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Smoking Ban in Virginia (Thursday, April 2, 2009)

Back in March, Governor Tim Kaine signed the Virginia Indoor Clean Air Act into law. This is a really big deal, because the Virginia House of Delegates and Senate have many evil members who were doing their best to amend the legislation to provide exceptions that would basically render the act useless. Fortunately, after reviewing the final text that was actually signed into law, I found none of the particularly horrifying exceptions made it through. That means, effective December 1, 2009, there really will be a ban on smoking in bars and restaurants in Virginia.

It's quite unfortunate that neither of my representatives, Delegate Tim Hugo, and Senator Ken Cuccinelli, supported the bill. Apparently, they would prefer to support the tobacco industry (which needs to go away), the bar industry (which imagines a negative impact that won't exist), and the health care industry which profits by the illness of our citizens. As a cancer survivor, I can't imagine why anyone would choose to put themselves in an environment that is clearly proven to cause cancer. Each smoking ban passed will decrease the harmful effect that tobacco has, and reduce the amount of money wasted each year treating smoking related illnesses.

As far as the "negative impact" that business owners worry about, our neighbors in DC and Maryland have already banned smoking, and if I wasn't so far west, I would certainly have taken all of my restaurant and bar business to those places. If places like DC and New York are any indication, no one is going to stay home because of a smoking ban, and there are many people like me, who wouldn't go out before, who will now be happy to visit a bar, support the local bands, and have a friendly drink. I can't wait!

—Brian (4/2/2009 7:26 PM)
(12 comments)

Comments

Although I do not believe the smoking ban will hurt businesses and I am not proud that I still occasionally give money to the tobacco industry, I do not think the government (local, state, or federal) should be able to tell a business owner what types of legal substances are allowed within the doors they own. If a customer does not want to inhale smoke do not go into a smoking business. Red Robins has being doing fine with their self-imposed smoking ban for years now, non-smokers love the place and smokers just don’t go there.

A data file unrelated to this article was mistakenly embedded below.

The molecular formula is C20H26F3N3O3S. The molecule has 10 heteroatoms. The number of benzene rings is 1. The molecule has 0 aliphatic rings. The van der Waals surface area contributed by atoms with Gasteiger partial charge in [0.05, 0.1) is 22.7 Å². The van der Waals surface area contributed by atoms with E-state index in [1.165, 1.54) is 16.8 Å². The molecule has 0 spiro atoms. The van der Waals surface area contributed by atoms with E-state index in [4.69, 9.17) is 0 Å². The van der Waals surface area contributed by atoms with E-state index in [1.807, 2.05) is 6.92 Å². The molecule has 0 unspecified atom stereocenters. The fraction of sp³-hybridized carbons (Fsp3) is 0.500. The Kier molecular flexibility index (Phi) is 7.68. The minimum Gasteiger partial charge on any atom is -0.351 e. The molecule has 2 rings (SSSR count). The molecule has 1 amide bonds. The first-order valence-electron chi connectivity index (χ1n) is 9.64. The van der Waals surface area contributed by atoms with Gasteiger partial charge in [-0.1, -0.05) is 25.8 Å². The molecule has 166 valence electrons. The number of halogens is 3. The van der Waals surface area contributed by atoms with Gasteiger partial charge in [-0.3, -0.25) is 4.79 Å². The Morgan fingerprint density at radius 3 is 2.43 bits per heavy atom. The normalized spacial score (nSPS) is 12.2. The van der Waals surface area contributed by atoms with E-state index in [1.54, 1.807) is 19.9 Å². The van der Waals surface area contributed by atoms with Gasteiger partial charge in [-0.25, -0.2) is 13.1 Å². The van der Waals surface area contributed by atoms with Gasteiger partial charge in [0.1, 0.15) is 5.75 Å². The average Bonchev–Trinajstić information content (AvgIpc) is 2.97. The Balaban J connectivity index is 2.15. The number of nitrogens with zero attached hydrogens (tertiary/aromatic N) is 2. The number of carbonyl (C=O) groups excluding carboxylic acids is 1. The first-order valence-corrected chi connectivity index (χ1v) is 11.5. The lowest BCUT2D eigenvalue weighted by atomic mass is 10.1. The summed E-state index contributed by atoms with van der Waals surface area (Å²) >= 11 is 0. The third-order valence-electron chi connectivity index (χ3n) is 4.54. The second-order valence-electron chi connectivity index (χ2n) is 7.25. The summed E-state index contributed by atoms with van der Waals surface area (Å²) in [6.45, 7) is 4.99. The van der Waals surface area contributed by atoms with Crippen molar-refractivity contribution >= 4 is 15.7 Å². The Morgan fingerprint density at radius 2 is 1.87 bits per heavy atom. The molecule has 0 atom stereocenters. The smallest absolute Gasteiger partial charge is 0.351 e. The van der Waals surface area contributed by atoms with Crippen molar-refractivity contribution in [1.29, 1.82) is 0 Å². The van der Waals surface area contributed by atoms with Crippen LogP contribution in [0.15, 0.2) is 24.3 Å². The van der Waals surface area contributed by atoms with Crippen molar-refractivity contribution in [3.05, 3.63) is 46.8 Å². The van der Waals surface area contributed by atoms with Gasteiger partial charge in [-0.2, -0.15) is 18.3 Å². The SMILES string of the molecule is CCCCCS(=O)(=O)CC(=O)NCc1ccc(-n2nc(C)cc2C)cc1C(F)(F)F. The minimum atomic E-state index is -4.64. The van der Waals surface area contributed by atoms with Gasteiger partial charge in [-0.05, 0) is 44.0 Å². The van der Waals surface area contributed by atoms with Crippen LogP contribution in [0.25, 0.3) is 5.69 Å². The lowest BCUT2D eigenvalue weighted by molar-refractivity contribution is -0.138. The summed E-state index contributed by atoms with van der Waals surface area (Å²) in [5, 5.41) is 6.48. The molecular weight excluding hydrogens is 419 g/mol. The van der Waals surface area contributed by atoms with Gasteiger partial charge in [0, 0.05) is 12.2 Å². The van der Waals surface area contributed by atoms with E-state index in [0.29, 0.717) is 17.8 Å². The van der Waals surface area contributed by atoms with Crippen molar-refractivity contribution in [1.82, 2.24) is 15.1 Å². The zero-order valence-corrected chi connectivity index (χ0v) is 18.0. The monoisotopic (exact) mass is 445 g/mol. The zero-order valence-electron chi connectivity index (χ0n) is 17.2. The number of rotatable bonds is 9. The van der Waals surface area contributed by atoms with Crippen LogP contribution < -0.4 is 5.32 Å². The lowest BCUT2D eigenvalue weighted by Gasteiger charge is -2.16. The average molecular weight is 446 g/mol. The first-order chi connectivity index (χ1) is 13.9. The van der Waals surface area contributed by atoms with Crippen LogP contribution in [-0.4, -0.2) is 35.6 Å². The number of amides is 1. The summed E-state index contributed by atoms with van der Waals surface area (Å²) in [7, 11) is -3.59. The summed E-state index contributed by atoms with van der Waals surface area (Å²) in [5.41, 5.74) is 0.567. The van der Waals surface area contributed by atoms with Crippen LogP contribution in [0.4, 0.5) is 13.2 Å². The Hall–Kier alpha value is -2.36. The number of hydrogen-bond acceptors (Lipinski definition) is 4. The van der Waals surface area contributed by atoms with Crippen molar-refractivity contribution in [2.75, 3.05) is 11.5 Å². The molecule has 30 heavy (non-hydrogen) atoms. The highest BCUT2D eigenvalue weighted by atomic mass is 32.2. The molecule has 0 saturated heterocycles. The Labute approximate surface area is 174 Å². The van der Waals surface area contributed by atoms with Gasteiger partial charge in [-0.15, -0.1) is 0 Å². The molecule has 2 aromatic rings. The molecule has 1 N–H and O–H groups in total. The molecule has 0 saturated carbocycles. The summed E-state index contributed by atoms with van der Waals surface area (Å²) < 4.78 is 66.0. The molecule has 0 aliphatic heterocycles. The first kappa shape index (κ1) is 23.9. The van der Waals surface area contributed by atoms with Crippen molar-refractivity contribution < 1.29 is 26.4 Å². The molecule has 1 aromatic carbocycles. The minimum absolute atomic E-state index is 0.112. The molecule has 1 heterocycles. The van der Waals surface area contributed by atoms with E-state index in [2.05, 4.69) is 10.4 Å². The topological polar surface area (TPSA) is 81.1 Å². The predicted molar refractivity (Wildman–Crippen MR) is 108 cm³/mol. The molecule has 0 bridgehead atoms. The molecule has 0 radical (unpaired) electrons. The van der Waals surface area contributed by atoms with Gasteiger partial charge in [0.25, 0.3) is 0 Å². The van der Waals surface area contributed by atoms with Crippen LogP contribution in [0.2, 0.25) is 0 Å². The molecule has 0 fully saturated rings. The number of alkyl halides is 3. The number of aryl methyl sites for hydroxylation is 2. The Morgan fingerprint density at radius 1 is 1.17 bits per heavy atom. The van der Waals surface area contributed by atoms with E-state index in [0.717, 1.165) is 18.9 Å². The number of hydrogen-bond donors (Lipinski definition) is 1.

-- Ben (4/3/2009 8:35 AM)

The problem is, you can have a cigarette at home without hurting anyone, but if I want to have a draft beer and hear a band, a bar is the only choice -- and your smoke there hurts me. It's not that I don't want you to smoke (okay, Ben, I don't want YOU PERSONALLY to smoke, but I don't care about other people killing themselves in general), I just don't want to have to breathe it as part of my having a beer and seeing a band. Your right to smoke ends and my lungs -- it'd be the equivalent of me having a beer and then peeing in your hair... if everyone drinking around you was peeing in your hair, you'd probably call on a ban on drinking in public places, wouldn't you?

-- Brian (4/3/2009 12:10 PM)

I don't like smoke either. However, I say make Weed legal, and then tax the hell out of it, tobacco, and alcohol and lets fix this economy already!

-- Matt (4/3/2009 4:05 PM)

I agree with the health issues, but my position has nothing to do with health. Everyone knows smoke is bad...I do not like the Government sticking its hands in what is an ownership and property issue.

I absolutely agree with Matt, though. Let’s get some money from that wacky tobaccee!

-- Ben (4/3/2009 4:40 PM)